7 of This Week’s Most Telling Marketing Stats, From Puzzles to Pent-up Wanderlust

How consumers are getting their buzz in quarantine, what's next for Giphy and more

This week, the world of advertising, marketing and brands saw coloring pages, integrations and positives for the travel and alcohol industry. Bacardi, Giphy, Unsplash

Brands were feeling nostalgic this week, pulling out Prohibition-era imagery, reimagining campaigns from the ’90s and trying to give soda pop a comeback. Adweek, too, was tapping into the past, meticulously documenting the history of racist brand mascots, while also keeping tabs on the shocking data points that are cropping up in the time of Covid-19.

These are the seven stats from the world of brands, marketing and advertising that caught our eye.

Board games and coloring books for the bored at home

Cuba’s first multinational corporation, rum manufacturer Bacardi Corp., has been a survivor for over 158 years, pulling through the Cuban War of Independence, Prohibition, the communist revolution and the 1980s, when rum wasn’t hip to drink. Now, Bacardi is hoping to wait out the coronavirus by giving its fans a blast from the past: coloring pages created from the brand’s swanky vintage advertisements. Why? Because Americans are desperate for quarantainment. According to data from the NPD Group, U.S. sales for toys grew by $256 million to reach $3.6 billion in Q1 and in early April, toy brand Ravensburger reported that its puzzle sales had increased by 370%.

Clink, clink, another drink (delivered straight to your door)

While bars, distilleries, restaurants and tasting rooms remain closed and deserted, the booze industry has not been abandoned thanks to off-premises alcohol sales. Retail, DTC and delivery services like Saucey and Drizly are faring well during the coronavirus. From February to March, Saucey’s sales soared 400% and on Cinco de Mayo, Drizly’s sales were about 10 times higher than they were on the “holiday” in 2019.

Giphy and Instagram update their relationship status

Social media pioneer Facebook has acquired Giphy to integrate with Instagram, thereby rendering finding the perfect reaction GIF to elevate your Stories and DMs game a breeze. According to Axios, the deal was worth $400 million. 50% of Giphy’s traffic already came from Facebook’s applications, Facebook vp of product Vishal Shah noted in a Newsroom announcement. However, Giphy also has a preexisting relationship with Snapchat and Twitter. Both the photo messaging and the microblogging platform declined to comment on whether Giphy integrations would be affected by Facebook’s purchase.

Hard times for publishers and platforms

The media business, which was ailing prior to the pandemic, has been struggling to survive amid Covid-19 due to declining advertising spend and revenue. This week, a disheartening wave of furloughs, layoffs and salary reductions struck a number of print and digital publishers. Condé Nast furloughed or laid off nearly 200 staffers, The Economist laid off 90 staffers and suspended the print edition of 1843, Vice Media laid off 155 staffers, Quartz Media laid off 80 employees, most of which were in its advertising department.

Pent-up wanderlust is a ray of hope for the travel industry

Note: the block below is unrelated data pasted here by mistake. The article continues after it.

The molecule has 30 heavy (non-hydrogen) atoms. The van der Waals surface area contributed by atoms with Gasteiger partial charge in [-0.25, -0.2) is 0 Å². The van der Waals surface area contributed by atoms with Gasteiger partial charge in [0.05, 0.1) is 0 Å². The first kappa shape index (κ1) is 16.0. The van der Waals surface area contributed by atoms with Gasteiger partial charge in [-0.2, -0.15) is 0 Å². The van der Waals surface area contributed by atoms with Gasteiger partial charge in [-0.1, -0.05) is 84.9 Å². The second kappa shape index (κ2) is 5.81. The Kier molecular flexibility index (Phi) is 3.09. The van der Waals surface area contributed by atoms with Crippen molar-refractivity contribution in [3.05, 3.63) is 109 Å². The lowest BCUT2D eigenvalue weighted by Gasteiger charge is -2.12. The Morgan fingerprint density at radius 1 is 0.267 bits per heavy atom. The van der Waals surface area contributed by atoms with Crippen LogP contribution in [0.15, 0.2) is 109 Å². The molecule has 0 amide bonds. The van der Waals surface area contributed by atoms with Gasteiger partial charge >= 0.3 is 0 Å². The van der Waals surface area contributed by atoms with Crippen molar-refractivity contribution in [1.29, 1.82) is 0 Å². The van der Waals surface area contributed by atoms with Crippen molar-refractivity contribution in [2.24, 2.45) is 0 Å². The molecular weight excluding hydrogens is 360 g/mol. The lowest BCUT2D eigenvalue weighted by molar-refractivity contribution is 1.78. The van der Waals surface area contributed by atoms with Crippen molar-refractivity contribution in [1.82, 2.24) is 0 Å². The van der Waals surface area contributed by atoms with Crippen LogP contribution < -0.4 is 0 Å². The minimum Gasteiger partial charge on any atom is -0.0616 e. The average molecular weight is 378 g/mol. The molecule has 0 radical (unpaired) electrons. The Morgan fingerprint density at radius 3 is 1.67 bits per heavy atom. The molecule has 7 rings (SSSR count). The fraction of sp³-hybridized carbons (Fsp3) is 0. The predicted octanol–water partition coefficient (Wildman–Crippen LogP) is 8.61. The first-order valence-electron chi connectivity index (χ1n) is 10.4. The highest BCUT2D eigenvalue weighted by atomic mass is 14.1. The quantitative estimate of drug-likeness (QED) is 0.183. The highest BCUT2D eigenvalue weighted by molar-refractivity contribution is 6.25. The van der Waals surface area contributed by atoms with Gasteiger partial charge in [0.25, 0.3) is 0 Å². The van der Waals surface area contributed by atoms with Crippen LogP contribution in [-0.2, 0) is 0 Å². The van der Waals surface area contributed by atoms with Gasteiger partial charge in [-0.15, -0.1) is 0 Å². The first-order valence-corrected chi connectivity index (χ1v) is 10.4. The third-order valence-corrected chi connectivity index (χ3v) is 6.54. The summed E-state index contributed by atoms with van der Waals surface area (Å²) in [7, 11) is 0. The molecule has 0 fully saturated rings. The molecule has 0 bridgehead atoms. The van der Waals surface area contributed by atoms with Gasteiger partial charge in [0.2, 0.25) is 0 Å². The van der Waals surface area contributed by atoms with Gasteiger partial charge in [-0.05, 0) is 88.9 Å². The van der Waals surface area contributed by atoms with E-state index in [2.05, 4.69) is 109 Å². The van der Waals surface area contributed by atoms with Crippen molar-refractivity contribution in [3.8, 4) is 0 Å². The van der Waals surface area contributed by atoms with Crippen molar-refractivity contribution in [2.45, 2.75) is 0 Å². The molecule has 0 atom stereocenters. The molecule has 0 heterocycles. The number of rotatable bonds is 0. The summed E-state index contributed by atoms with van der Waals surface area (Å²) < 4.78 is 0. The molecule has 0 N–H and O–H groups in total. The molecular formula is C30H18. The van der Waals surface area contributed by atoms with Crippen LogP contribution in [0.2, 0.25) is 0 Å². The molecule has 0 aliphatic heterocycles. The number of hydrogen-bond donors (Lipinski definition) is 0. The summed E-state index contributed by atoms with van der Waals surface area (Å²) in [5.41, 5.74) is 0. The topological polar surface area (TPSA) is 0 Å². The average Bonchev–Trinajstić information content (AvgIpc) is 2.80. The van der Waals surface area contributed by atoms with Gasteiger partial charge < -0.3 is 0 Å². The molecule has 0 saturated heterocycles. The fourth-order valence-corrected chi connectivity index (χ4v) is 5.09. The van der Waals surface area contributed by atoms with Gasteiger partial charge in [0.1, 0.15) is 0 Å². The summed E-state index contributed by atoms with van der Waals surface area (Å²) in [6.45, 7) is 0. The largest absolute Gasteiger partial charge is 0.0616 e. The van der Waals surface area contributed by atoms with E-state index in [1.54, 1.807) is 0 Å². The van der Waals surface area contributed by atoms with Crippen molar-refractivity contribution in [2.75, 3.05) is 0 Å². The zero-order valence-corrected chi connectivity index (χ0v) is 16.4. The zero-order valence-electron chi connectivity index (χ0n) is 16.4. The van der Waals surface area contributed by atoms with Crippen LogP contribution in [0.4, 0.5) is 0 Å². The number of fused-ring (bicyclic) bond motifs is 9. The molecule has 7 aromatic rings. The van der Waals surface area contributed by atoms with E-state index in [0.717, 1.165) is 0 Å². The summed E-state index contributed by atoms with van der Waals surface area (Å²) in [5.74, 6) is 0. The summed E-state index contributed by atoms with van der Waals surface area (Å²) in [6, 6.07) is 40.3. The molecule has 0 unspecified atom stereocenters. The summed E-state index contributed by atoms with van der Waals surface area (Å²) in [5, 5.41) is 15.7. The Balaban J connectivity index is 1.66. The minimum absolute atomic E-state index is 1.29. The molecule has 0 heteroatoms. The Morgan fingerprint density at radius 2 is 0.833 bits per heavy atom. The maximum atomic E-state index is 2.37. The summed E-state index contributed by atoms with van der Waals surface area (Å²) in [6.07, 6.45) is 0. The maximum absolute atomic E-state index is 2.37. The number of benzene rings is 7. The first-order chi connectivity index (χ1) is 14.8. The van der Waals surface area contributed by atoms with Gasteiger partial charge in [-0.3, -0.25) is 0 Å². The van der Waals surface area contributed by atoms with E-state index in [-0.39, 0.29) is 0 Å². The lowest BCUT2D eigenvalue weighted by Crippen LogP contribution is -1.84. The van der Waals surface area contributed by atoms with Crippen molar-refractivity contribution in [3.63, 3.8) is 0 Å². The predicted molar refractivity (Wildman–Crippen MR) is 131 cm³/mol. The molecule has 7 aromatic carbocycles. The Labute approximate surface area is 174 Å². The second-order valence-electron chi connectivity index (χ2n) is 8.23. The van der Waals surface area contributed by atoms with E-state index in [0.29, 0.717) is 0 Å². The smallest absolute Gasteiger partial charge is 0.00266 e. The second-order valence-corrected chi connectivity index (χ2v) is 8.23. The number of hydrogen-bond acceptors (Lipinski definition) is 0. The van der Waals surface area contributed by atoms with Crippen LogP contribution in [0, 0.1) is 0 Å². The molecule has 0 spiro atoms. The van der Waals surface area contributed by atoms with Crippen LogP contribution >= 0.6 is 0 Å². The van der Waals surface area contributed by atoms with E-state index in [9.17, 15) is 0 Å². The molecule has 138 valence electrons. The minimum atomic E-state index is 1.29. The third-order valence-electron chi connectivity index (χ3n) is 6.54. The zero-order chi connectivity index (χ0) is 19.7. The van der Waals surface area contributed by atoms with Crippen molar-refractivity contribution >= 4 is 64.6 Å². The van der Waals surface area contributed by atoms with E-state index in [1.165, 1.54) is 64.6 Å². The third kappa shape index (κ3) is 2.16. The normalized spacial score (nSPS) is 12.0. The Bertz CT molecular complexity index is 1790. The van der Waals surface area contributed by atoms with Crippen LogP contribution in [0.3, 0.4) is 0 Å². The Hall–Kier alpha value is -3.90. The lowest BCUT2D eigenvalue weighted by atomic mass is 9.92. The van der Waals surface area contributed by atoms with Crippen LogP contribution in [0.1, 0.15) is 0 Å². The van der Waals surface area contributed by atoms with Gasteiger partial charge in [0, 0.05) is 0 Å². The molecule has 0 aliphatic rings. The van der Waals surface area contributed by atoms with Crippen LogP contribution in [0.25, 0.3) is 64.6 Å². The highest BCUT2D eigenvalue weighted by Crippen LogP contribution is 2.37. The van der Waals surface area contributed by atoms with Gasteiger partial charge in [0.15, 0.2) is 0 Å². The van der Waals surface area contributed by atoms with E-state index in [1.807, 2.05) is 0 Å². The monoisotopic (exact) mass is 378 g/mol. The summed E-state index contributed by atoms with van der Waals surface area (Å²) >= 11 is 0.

Efforts to mitigate the spread of the coronavirus and concerns about the outbreak have led people to travel only in their imaginations, adding dream destinations to their Pinterest boards or loading up on adventure-filled documentaries on Disney+ and the Discovery channel. This pent-up wanderlust finally brings some hopeful news for the travel and hospitality industry, which has been pummeled by a sharp drop in demand. Per marketing agency Mower, 1 in 4 Americans wants to travel immediately after restrictions are first lifted, and within two months, more than half would fly domestically and 42% would fly internationally.

Shopping sprees? In this economy?

Since mid-March, brick-and-mortar retail and food services have been struggling amid restrictive coronavirus measures while online sales have been growing. Consumer spending in the retail sector tumbled 16.4% this April from the previous month, according to advanced estimates released by the U.S. Census Bureau, a figure that is far worse than what economists had predicted for sales in the first month of Q2. Which retailers took the biggest hit? Clothing and accessories sales plummeted 78.8%. For a sector already in peril, things are looking pretty bleak: per a series of recent polls, wary Americans will likely sit out from shopping sprees even when stay-at-home orders are lifted.

The Marie Kondo effect has officially fizzled out

Coronavirus has squashed the trend toward minimalism and de-cluttering, first getting consumers to panic buy, and, now, to hoard. According to data from the National Retail Federation, 33% of shoppers have been worried about not being able to get fresh produce and cleaning products, leading half of consumers to indicate they were still stocking up on food and household supplies to last a few weeks. What products are people stuffing into their pantries and closets? According to K.K. Davey, president of strategic analytics at market research company IRI Worldwide, more frozen food, alcohol, laundry detergent and household appliances.

@monicroqueta monica.zorrilla@adweek.com Mónica is a breaking news reporter at Adweek.